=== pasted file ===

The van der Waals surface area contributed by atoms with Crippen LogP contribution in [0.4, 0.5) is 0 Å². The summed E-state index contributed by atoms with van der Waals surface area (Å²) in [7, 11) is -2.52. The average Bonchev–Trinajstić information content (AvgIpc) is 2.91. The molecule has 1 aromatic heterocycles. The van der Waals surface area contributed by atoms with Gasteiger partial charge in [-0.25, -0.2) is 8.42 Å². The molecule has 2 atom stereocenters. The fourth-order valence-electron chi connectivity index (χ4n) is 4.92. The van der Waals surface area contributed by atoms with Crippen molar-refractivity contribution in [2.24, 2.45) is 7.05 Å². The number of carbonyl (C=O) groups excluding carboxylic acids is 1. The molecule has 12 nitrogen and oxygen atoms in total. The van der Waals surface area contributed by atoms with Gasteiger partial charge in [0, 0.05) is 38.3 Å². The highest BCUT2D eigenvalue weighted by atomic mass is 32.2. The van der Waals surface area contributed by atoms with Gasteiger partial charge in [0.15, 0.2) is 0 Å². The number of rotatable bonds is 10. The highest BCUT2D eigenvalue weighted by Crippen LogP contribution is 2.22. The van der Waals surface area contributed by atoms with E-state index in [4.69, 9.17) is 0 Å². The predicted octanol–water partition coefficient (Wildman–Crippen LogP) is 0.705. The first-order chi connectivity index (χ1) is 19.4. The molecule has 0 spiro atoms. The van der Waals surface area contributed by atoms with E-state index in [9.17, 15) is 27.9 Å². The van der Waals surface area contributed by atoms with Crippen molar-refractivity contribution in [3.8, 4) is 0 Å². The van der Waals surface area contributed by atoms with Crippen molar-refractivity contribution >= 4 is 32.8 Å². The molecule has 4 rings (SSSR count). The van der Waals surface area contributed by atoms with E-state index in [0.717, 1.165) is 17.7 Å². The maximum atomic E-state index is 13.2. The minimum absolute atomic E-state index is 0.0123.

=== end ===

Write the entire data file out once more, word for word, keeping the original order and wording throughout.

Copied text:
The van der Waals surface area contributed by atoms with Crippen LogP contribution in [0.4, 0.5) is 0 Å². The summed E-state index contributed by atoms with van der Waals surface area (Å²) in [7, 11) is -2.52. The average Bonchev–Trinajstić information content (AvgIpc) is 2.91. The molecule has 1 aromatic heterocycles. The van der Waals surface area contributed by atoms with Gasteiger partial charge in [-0.25, -0.2) is 8.42 Å². The molecule has 2 atom stereocenters. The fourth-order valence-electron chi connectivity index (χ4n) is 4.92. The van der Waals surface area contributed by atoms with Crippen molar-refractivity contribution in [2.24, 2.45) is 7.05 Å². The number of carbonyl (C=O) groups excluding carboxylic acids is 1. The molecule has 12 nitrogen and oxygen atoms in total. The van der Waals surface area contributed by atoms with Gasteiger partial charge in [0, 0.05) is 38.3 Å². The highest BCUT2D eigenvalue weighted by atomic mass is 32.2. The van der Waals surface area contributed by atoms with Gasteiger partial charge in [0.15, 0.2) is 0 Å². The number of rotatable bonds is 10. The highest BCUT2D eigenvalue weighted by Crippen LogP contribution is 2.22. The van der Waals surface area contributed by atoms with E-state index in [4.69, 9.17) is 0 Å². The predicted octanol–water partition coefficient (Wildman–Crippen LogP) is 0.705. The first-order chi connectivity index (χ1) is 19.4. The molecule has 0 spiro atoms. The van der Waals surface area contributed by atoms with E-state index in [9.17, 15) is 27.9 Å². The van der Waals surface area contributed by atoms with Crippen molar-refractivity contribution in [3.8, 4) is 0 Å². The van der Waals surface area contributed by atoms with Crippen molar-refractivity contribution >= 4 is 32.8 Å². The molecule has 4 rings (SSSR count). The van der Waals surface area contributed by atoms with E-state index in [0.717, 1.165) is 17.7 Å². The maximum atomic E-state index is 13.2. The minimum absolute atomic E-state index is 0.0123.